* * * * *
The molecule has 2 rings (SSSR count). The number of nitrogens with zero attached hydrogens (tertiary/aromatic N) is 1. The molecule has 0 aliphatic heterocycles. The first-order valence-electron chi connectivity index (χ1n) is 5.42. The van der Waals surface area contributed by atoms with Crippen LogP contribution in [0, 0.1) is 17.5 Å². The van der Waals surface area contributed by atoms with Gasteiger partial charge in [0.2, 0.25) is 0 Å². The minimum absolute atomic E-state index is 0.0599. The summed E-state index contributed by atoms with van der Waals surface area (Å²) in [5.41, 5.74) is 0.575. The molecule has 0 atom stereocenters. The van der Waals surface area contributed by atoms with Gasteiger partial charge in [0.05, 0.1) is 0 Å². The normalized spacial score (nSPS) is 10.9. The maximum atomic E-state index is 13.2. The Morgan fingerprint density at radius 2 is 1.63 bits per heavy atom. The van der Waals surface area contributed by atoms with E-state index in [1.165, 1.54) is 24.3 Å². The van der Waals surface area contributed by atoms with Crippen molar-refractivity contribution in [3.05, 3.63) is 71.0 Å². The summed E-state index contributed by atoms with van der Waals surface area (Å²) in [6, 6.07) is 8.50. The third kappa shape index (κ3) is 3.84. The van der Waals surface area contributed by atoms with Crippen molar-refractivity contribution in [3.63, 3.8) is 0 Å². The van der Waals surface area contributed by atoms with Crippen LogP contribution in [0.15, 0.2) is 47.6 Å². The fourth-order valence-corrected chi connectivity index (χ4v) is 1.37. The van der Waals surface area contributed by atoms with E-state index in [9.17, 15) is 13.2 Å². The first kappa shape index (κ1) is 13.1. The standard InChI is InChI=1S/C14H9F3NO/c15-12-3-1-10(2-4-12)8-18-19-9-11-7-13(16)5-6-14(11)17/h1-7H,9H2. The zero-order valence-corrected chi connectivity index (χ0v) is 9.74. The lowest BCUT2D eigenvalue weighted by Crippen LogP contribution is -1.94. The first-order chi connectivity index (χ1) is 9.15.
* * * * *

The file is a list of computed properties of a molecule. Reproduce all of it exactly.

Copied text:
The molecule has 2 rings (SSSR count). The number of nitrogens with zero attached hydrogens (tertiary/aromatic N) is 1. The molecule has 0 aliphatic heterocycles. The first-order valence-electron chi connectivity index (χ1n) is 5.42. The van der Waals surface area contributed by atoms with Crippen LogP contribution in [0, 0.1) is 17.5 Å². The van der Waals surface area contributed by atoms with Gasteiger partial charge in [0.2, 0.25) is 0 Å². The minimum absolute atomic E-state index is 0.0599. The summed E-state index contributed by atoms with van der Waals surface area (Å²) in [5.41, 5.74) is 0.575. The molecule has 0 atom stereocenters. The van der Waals surface area contributed by atoms with Gasteiger partial charge in [0.05, 0.1) is 0 Å². The normalized spacial score (nSPS) is 10.9. The maximum atomic E-state index is 13.2. The Morgan fingerprint density at radius 2 is 1.63 bits per heavy atom. The van der Waals surface area contributed by atoms with E-state index in [1.165, 1.54) is 24.3 Å². The van der Waals surface area contributed by atoms with Crippen molar-refractivity contribution in [3.05, 3.63) is 71.0 Å². The summed E-state index contributed by atoms with van der Waals surface area (Å²) in [6, 6.07) is 8.50. The third kappa shape index (κ3) is 3.84. The van der Waals surface area contributed by atoms with Crippen molar-refractivity contribution in [3.63, 3.8) is 0 Å². The van der Waals surface area contributed by atoms with Crippen LogP contribution in [0.15, 0.2) is 47.6 Å². The fourth-order valence-corrected chi connectivity index (χ4v) is 1.37. The van der Waals surface area contributed by atoms with E-state index in [9.17, 15) is 13.2 Å². The first kappa shape index (κ1) is 13.1. The standard InChI is InChI=1S/C14H9F3NO/c15-12-3-1-10(2-4-12)8-18-19-9-11-7-13(16)5-6-14(11)17/h1-7H,9H2. The zero-order valence-corrected chi connectivity index (χ0v) is 9.74. The lowest BCUT2D eigenvalue weighted by Crippen LogP contribution is -1.94. The first-order chi connectivity index (χ1) is 9.15.